Analogy is a cognitive process that involves transferring information or meaning from one subject (the analogue, or source) to another (the target). The term “analogy” originates from the Greek word analogia, which means “proportion.” Analogy can also be understood as a linguistic expression that corresponds to such process. In a more restricted meaning, an analogy is an inference or an argument that goes from one particular to another particular. This is in contrast to deduction, induction, and abduction, which are all forms of reasoning in which at least one of the premises or the conclusion is more general in character. The term “analogy” can also be used to refer to the relation between the source and the target itself, which is typically (but not always) a likeness, such as in the concept of “biological analogy.”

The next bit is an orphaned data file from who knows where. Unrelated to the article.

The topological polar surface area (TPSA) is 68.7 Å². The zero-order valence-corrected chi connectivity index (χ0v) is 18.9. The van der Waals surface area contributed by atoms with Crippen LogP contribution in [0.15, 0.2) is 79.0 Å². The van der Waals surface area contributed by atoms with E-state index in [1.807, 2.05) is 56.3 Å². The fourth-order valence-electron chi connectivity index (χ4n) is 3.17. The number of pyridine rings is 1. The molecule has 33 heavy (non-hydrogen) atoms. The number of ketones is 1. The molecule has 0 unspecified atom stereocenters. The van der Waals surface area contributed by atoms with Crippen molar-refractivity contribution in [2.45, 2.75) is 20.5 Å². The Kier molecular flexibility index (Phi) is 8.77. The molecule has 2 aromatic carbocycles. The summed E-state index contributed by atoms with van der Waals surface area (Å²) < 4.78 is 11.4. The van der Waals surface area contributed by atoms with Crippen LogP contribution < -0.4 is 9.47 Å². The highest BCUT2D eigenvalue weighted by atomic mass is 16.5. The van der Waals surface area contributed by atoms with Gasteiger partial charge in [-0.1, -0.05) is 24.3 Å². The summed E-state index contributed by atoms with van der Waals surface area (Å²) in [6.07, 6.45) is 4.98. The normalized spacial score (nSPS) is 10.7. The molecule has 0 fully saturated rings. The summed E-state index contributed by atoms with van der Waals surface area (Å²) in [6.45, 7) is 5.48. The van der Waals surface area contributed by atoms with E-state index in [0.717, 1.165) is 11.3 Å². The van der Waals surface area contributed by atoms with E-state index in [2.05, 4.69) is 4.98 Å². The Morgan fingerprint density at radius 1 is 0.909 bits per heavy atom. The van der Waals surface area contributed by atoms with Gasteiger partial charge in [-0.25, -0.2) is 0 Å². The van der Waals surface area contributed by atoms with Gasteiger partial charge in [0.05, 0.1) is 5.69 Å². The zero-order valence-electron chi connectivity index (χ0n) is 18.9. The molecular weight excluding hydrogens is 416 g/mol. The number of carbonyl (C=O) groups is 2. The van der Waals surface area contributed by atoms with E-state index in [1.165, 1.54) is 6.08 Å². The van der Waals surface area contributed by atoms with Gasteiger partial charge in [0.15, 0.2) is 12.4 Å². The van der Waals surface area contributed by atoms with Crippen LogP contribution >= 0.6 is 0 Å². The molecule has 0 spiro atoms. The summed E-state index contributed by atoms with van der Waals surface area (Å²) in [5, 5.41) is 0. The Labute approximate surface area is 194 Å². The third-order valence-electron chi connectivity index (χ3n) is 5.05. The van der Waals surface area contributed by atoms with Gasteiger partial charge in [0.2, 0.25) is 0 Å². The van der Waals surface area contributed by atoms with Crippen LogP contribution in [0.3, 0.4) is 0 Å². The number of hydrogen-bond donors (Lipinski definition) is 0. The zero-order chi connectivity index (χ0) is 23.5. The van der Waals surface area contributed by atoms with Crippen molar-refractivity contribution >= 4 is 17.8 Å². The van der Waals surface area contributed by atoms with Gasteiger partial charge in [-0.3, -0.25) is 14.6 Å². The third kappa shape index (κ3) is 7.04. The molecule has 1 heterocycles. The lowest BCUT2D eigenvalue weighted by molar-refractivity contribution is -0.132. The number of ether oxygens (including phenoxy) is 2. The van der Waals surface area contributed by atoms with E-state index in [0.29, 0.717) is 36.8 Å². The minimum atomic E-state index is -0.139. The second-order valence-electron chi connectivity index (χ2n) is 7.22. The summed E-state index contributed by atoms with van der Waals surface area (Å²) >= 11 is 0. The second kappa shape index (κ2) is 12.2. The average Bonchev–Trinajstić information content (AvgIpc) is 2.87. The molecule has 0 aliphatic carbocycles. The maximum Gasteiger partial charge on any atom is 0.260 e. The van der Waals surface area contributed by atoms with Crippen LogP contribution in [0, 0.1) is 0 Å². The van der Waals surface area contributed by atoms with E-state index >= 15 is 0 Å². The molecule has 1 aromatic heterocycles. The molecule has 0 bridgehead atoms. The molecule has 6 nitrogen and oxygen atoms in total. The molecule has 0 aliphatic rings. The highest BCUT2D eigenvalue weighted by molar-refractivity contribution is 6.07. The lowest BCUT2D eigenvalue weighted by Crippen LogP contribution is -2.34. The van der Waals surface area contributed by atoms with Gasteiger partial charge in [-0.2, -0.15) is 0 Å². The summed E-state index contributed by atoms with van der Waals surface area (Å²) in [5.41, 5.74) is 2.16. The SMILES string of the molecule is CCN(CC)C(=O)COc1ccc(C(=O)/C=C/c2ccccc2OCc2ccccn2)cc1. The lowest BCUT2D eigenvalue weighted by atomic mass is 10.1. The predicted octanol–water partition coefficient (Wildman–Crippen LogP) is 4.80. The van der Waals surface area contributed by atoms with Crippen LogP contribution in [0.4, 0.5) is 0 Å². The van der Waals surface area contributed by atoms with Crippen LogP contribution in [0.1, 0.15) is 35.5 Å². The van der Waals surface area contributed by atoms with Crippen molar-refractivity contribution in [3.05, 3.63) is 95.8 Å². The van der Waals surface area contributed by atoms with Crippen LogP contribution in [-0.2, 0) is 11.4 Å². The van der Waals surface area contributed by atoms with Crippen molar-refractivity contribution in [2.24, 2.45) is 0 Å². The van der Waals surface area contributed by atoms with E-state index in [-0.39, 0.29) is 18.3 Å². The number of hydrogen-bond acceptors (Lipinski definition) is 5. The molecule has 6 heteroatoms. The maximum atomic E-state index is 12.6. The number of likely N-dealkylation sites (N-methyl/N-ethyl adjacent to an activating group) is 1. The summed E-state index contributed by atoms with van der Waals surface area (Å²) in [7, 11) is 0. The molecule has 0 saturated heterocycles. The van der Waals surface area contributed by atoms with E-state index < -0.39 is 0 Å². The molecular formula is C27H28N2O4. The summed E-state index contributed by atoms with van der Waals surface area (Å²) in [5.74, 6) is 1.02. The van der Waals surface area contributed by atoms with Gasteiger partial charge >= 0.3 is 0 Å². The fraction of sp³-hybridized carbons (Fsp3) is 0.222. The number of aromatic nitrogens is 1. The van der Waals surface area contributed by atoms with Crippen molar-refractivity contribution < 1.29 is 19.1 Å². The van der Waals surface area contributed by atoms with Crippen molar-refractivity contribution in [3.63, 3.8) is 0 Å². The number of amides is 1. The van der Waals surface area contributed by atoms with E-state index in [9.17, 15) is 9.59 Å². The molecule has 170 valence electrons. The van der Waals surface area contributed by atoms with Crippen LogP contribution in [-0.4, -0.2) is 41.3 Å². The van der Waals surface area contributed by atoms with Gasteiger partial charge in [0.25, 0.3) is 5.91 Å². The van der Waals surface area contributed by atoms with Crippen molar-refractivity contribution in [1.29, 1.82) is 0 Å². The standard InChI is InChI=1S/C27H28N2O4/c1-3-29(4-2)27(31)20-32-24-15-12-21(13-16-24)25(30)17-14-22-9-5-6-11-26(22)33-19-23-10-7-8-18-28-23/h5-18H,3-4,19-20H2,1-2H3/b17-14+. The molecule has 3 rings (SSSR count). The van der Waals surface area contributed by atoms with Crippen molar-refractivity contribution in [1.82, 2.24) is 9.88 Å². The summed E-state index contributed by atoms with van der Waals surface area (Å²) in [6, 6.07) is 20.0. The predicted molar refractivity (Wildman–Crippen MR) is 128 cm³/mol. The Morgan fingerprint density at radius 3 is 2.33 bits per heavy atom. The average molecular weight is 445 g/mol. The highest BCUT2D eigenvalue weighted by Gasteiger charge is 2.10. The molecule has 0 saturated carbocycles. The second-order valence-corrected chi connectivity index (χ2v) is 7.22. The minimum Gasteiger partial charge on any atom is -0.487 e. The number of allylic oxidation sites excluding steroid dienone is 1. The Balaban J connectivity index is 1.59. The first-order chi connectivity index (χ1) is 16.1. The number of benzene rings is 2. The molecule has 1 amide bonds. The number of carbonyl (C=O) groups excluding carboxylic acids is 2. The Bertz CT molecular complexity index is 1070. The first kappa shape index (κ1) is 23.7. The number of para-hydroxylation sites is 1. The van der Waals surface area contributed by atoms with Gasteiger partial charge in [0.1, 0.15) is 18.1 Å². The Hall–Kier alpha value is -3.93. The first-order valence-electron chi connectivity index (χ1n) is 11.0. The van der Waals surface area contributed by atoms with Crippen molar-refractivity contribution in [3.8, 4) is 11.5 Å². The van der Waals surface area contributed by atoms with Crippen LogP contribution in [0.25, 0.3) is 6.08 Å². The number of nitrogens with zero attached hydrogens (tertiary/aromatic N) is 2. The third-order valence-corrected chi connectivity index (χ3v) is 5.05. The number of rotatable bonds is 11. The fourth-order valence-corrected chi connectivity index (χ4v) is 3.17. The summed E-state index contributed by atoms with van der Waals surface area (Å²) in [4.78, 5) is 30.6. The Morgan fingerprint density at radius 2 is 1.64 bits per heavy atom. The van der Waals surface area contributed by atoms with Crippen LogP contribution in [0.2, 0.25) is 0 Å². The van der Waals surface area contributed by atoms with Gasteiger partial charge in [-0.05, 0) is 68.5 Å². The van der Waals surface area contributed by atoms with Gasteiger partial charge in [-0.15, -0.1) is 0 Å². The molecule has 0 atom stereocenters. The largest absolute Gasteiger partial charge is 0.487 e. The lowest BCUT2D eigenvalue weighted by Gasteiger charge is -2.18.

Problem-solving, decision-making, argumentation, perception, generalisation, memory, creativity, innovation, prediction, feeling, explanation, conceptualization, and communication are all important areas in which analogy plays a vital role. It is the driving force underlying fundamental activities such as the recognition of locations, objects, and people, for instance in face perception and facial recognition systems. Analogy has been called “the fundamental building block of cognition” by others. Exemplification, comparisons, metaphors, similes, allegories, and parables are all examples of specific analogical language; metonymy is not included in this category. Words and phrases such as, and so on, and the like, as if, and even the term “like” itself rely on the receiver of a message to have a knowledge of analogy in order to make sense of what is being communicated. Not only is analogy significant in everyday language and common sense (where numerous examples of its application may be found in idioms and proverbs), but it is also significant in the fields of science, philosophy, law, and the humanities. The following ideas are strongly connected to the concept of analogy: association, comparison, correspondence, mathematical and morphological homology, homomorphism, iconicity, isomorphism, metaphor, resemblance, and similarity. The idea of conceptual metaphor in cognitive linguistics may be comparable to the concept of analogy in other fields of study. An analogy can serve as a foundation for any kind of comparative argument, in addition to tests whose findings can be extrapolated to apply to things that have not been subjected to scrutiny (e.g., experiments on rats when results are applied to humans).